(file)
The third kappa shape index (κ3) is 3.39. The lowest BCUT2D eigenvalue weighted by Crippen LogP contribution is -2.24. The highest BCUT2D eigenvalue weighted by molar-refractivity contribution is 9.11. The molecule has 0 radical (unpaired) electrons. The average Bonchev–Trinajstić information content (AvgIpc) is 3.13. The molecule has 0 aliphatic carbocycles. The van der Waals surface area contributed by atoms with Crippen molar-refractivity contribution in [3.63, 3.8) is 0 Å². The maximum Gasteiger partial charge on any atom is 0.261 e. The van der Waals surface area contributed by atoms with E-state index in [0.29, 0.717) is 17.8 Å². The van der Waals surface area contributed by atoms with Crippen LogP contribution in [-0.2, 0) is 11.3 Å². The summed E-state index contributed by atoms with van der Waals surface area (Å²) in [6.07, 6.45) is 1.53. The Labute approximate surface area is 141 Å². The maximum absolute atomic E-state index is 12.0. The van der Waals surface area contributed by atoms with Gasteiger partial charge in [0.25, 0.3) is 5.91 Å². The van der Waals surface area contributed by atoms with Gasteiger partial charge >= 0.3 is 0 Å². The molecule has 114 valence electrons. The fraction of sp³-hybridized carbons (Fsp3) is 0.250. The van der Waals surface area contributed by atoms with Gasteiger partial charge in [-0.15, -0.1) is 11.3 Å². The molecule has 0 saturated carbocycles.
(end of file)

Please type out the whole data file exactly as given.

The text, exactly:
The third kappa shape index (κ3) is 3.39. The lowest BCUT2D eigenvalue weighted by Crippen LogP contribution is -2.24. The highest BCUT2D eigenvalue weighted by molar-refractivity contribution is 9.11. The molecule has 0 radical (unpaired) electrons. The average Bonchev–Trinajstić information content (AvgIpc) is 3.13. The molecule has 0 aliphatic carbocycles. The van der Waals surface area contributed by atoms with Crippen molar-refractivity contribution in [3.63, 3.8) is 0 Å². The maximum Gasteiger partial charge on any atom is 0.261 e. The van der Waals surface area contributed by atoms with E-state index in [0.29, 0.717) is 17.8 Å². The van der Waals surface area contributed by atoms with Crippen LogP contribution in [-0.2, 0) is 11.3 Å². The summed E-state index contributed by atoms with van der Waals surface area (Å²) in [6.07, 6.45) is 1.53. The Labute approximate surface area is 141 Å². The maximum absolute atomic E-state index is 12.0. The van der Waals surface area contributed by atoms with Gasteiger partial charge in [0.25, 0.3) is 5.91 Å². The van der Waals surface area contributed by atoms with Gasteiger partial charge >= 0.3 is 0 Å². The molecule has 114 valence electrons. The fraction of sp³-hybridized carbons (Fsp3) is 0.250. The van der Waals surface area contributed by atoms with Gasteiger partial charge in [-0.15, -0.1) is 11.3 Å². The molecule has 0 saturated carbocycles.